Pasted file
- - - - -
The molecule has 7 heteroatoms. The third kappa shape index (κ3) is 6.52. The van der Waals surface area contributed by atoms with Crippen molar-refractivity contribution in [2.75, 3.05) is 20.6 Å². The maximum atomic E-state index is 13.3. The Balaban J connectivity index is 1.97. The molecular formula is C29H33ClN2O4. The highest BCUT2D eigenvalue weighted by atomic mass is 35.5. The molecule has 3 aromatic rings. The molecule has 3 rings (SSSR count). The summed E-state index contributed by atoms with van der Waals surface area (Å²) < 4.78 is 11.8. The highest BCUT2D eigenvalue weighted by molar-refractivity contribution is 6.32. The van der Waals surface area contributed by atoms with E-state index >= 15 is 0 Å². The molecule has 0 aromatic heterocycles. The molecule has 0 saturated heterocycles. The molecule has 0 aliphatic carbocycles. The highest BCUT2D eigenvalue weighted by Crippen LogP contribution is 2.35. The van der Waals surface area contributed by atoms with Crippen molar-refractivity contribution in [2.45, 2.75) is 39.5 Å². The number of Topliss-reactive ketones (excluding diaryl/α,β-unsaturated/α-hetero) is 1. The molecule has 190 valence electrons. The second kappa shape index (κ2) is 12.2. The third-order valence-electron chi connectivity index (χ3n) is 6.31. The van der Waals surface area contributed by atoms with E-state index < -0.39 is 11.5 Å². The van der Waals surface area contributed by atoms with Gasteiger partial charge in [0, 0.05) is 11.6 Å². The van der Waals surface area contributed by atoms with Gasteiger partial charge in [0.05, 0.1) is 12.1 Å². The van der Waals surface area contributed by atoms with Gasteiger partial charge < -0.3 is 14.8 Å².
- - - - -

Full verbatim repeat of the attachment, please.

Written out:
The molecule has 7 heteroatoms. The third kappa shape index (κ3) is 6.52. The van der Waals surface area contributed by atoms with Crippen molar-refractivity contribution in [2.75, 3.05) is 20.6 Å². The maximum atomic E-state index is 13.3. The Balaban J connectivity index is 1.97. The molecular formula is C29H33ClN2O4. The highest BCUT2D eigenvalue weighted by atomic mass is 35.5. The molecule has 3 aromatic rings. The molecule has 3 rings (SSSR count). The summed E-state index contributed by atoms with van der Waals surface area (Å²) < 4.78 is 11.8. The highest BCUT2D eigenvalue weighted by molar-refractivity contribution is 6.32. The van der Waals surface area contributed by atoms with E-state index >= 15 is 0 Å². The molecule has 0 aromatic heterocycles. The molecule has 0 saturated heterocycles. The molecule has 0 aliphatic carbocycles. The highest BCUT2D eigenvalue weighted by Crippen LogP contribution is 2.35. The van der Waals surface area contributed by atoms with Crippen molar-refractivity contribution in [2.45, 2.75) is 39.5 Å². The number of Topliss-reactive ketones (excluding diaryl/α,β-unsaturated/α-hetero) is 1. The molecule has 190 valence electrons. The second kappa shape index (κ2) is 12.2. The third-order valence-electron chi connectivity index (χ3n) is 6.31. The van der Waals surface area contributed by atoms with E-state index < -0.39 is 11.5 Å². The van der Waals surface area contributed by atoms with Gasteiger partial charge in [0, 0.05) is 11.6 Å². The van der Waals surface area contributed by atoms with Gasteiger partial charge in [0.05, 0.1) is 12.1 Å². The van der Waals surface area contributed by atoms with Gasteiger partial charge < -0.3 is 14.8 Å².